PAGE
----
Infinite content and interrupted listening: The impact of smartphones, streaming and music ‘superabundance’ on everyday personal music listening behaviour by Ellen Moore

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Dong-kyu (2013) <Music for dreaming> Based on: The dream by Pablo Picasso (1932). Used with permission from the artist 

Since childhood I have been a devoted music listener. Like many people music is my daily escape from reality. First, I carried around a tape player, tapes and headphones that hurt my ears. Now my noise cancelling headphones, plugged into an iPhone and an everlasting Spotify music library keep me company and feed my love of new music. But always being plugged in meant that being without headphones made me panic. At some point my listening was no longer about music; it was about blocking out the rest of the world. Following a desire to put enjoyment of music back in the centre of my listening, I became fascinated by music listening behaviours and habits. I started to keep a diary about my music listening and experiment with leaving my headphones at home.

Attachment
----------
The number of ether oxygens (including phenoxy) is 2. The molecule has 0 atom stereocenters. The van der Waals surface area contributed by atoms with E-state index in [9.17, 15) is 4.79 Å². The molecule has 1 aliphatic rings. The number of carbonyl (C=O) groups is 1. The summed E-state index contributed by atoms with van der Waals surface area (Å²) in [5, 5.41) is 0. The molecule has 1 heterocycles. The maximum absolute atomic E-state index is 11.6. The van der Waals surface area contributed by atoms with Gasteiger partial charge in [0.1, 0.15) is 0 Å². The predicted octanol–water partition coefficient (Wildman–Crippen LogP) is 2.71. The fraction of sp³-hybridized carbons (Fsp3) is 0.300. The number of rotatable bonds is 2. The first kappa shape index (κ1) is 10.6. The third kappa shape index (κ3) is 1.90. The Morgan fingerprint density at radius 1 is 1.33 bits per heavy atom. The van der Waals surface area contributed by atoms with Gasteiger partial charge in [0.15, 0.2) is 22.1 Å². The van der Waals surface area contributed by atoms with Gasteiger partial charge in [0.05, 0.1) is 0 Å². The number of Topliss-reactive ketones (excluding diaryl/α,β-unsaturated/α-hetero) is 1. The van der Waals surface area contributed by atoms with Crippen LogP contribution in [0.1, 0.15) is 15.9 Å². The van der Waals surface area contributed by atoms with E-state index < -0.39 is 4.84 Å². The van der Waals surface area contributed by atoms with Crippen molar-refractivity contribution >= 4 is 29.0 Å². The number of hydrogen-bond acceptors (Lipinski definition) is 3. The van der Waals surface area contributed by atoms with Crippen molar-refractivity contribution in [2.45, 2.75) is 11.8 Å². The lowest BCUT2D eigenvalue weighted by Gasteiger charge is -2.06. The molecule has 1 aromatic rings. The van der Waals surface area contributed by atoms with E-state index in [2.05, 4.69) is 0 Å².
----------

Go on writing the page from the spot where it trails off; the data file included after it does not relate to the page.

This self-exploration led me to write a paper called ‘Infinite content and uninterrupted listening’ as part of my Social Research MSc at Goldsmiths. In this piece of work, I investigated the impact of smartphones, streaming and music ‘superabundance’ on everyday personal music listening behaviour. To do this I asked 12 people living in UK cities to do 3 things; talk to me about their music listening habits, keep listening diaries and experiment with leaving their headphones at home for a whole day. In doing this I uncovered some behaviours which I recognised and some that I didn’t. As a new social researcher, the most fascinating part of the process was that after the study some of the participants made plans to change their listening behaviours. Which I did not expect!

So, if you have ever wondered, why people have their headphones in all day and whether this changes the way they value music, I would recommend reading the paper. If you’re one of those people who has their headphones in all day, perhaps keeping your own listening diary might be an interesting experiment?

You can read the working paper on Ellie’s project here.

Ellie Moore is a project manager and researcher based in London.  She’s currently Senior Creative Programme Officer at Help Musicians UK where she focuses on grant making, research and evaluation projects as well regularly speaking at conferences and offering funding advice to musicians.

Twitter @elliealice

 

 


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